I picture a family, in this case Lovely's -  a family in which no one has to think about management and coping, and all the myriad STUFF I have to think about.  I know on some level Ron and the girls are much more used to having a wife/mother with invisible disorders.  And I know that there are many other people with invisible disorders figuring out all the time how to manage.  I also know that many of those people have families, AND I know that living by myself would be immeasurably more difficult.  I'm really not saying this so that people will feel sorry for me - it's just a reality I've been thinking about. 

I've also thought about how different it is to live in Central Europe, in a  relatively small town (Rodez) two hours away from a city - Toulouse in Lovely's case.  Leena commented that even though Deerfield isn't a huge suburb of Chicago, you can go from one community to another so easily that our community feels bigger than it is.  Some differences are just that, differences - neither good nor bad.  But I'm grateful that we live in a suburb of a large metro area because I wouldn't have the resources I do - even somewhere else in the States - or it would be much more difficult for me to have access to what I need.

Hopefully Ron, Leena and Cara appreciate my efforts, given my invisible disorders.  I'm proud of Leena and Cara in particular for being such good hosts - I know they have a closer relationship with Lovely than is typical of students with their correspondent. Even with the challenges, I'll miss Lovely - I know Leena and Cara will be very sad to say goodbye, and I know that they will all, thanks to our high tech world, remain connected.  And in the end, I'll be able to say I did it, and I'm proud of myself for that.  I remind myself - again - that I'm working all the time to make progress.  And that I must, must, MUST use my sadness and frustration as motivation to keep working.  I'm doing my rehab all the time to be able to do more, and I'm glad I took this challenge.  I won't have to look back and wish I had said "yes, we'll host."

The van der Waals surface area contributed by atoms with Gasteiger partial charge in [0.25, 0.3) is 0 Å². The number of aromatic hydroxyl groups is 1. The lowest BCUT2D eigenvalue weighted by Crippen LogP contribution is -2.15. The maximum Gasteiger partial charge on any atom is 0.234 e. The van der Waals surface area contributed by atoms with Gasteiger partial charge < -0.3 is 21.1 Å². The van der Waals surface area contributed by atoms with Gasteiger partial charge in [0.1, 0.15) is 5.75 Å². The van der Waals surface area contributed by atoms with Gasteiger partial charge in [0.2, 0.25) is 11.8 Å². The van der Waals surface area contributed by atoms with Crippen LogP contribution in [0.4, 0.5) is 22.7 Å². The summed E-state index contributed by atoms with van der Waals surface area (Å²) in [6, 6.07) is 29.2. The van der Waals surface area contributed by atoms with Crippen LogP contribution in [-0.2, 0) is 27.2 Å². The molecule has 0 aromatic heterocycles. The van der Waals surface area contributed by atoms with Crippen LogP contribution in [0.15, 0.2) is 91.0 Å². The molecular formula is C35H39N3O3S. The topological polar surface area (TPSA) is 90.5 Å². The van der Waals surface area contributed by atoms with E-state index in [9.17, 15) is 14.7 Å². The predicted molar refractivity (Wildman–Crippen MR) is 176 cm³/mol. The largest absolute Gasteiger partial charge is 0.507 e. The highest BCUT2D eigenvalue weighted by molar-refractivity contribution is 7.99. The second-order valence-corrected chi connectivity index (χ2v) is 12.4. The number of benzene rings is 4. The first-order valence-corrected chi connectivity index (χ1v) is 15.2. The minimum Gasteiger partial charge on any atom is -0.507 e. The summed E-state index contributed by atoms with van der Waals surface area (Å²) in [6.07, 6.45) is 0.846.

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April 15th 2015 A house guest; how it challenges me

Normally we don't have house guests - it adds challenges that I honestly don't want to deal with.  However, our younger daughter Cara participated in a French exchange/correspondent student program through her French class at her high school.  Cara stayed with a French family last summer, for two weeks, so we now have Cara's correspondent, Lovely Puech, staying with us for two weeks.  She's very sweet, and eager to learn, which is great.  There are several specific challenges to having Lovely as a guest, but I couldn't let my invisible disorders keep Cara from participating in the "exchange" part of the program.